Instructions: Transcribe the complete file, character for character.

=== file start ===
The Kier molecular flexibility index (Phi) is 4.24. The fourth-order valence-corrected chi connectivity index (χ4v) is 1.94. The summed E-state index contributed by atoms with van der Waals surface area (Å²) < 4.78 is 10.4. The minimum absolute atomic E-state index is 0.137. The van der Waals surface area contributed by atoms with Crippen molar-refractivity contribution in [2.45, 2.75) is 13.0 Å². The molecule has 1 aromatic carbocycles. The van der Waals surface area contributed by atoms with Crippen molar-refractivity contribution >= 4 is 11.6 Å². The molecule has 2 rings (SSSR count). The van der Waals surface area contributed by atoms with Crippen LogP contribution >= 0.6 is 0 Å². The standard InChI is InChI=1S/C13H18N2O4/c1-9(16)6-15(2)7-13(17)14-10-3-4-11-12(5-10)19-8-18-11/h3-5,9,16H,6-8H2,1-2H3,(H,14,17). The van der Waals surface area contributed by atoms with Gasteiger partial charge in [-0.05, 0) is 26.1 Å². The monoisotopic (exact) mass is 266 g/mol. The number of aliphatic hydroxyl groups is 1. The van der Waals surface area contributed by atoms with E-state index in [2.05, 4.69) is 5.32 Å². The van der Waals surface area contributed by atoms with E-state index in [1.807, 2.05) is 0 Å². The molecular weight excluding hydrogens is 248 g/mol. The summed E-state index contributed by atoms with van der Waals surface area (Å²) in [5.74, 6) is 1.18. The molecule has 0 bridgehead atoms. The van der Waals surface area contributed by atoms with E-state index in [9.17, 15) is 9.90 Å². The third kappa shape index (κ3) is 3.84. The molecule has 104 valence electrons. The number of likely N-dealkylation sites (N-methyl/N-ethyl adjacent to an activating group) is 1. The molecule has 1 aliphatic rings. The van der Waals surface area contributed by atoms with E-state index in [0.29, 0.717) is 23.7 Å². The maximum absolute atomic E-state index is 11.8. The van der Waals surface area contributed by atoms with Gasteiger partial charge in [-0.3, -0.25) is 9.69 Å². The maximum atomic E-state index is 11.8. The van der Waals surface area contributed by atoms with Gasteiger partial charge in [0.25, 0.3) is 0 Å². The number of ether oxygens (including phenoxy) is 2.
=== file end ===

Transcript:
The Kier molecular flexibility index (Phi) is 4.24. The fourth-order valence-corrected chi connectivity index (χ4v) is 1.94. The summed E-state index contributed by atoms with van der Waals surface area (Å²) < 4.78 is 10.4. The minimum absolute atomic E-state index is 0.137. The van der Waals surface area contributed by atoms with Crippen molar-refractivity contribution in [2.45, 2.75) is 13.0 Å². The molecule has 1 aromatic carbocycles. The van der Waals surface area contributed by atoms with Crippen molar-refractivity contribution >= 4 is 11.6 Å². The molecule has 2 rings (SSSR count). The van der Waals surface area contributed by atoms with Crippen LogP contribution >= 0.6 is 0 Å². The standard InChI is InChI=1S/C13H18N2O4/c1-9(16)6-15(2)7-13(17)14-10-3-4-11-12(5-10)19-8-18-11/h3-5,9,16H,6-8H2,1-2H3,(H,14,17). The van der Waals surface area contributed by atoms with Gasteiger partial charge in [-0.05, 0) is 26.1 Å². The monoisotopic (exact) mass is 266 g/mol. The number of aliphatic hydroxyl groups is 1. The van der Waals surface area contributed by atoms with E-state index in [2.05, 4.69) is 5.32 Å². The van der Waals surface area contributed by atoms with E-state index in [1.807, 2.05) is 0 Å². The molecular weight excluding hydrogens is 248 g/mol. The summed E-state index contributed by atoms with van der Waals surface area (Å²) in [5.74, 6) is 1.18. The molecule has 0 bridgehead atoms. The van der Waals surface area contributed by atoms with E-state index in [9.17, 15) is 9.90 Å². The third kappa shape index (κ3) is 3.84. The molecule has 104 valence electrons. The number of likely N-dealkylation sites (N-methyl/N-ethyl adjacent to an activating group) is 1. The molecule has 1 aliphatic rings. The van der Waals surface area contributed by atoms with E-state index in [0.29, 0.717) is 23.7 Å². The maximum absolute atomic E-state index is 11.8. The van der Waals surface area contributed by atoms with Gasteiger partial charge in [-0.3, -0.25) is 9.69 Å². The maximum atomic E-state index is 11.8. The van der Waals surface area contributed by atoms with Gasteiger partial charge in [0.25, 0.3) is 0 Å². The number of ether oxygens (including phenoxy) is 2.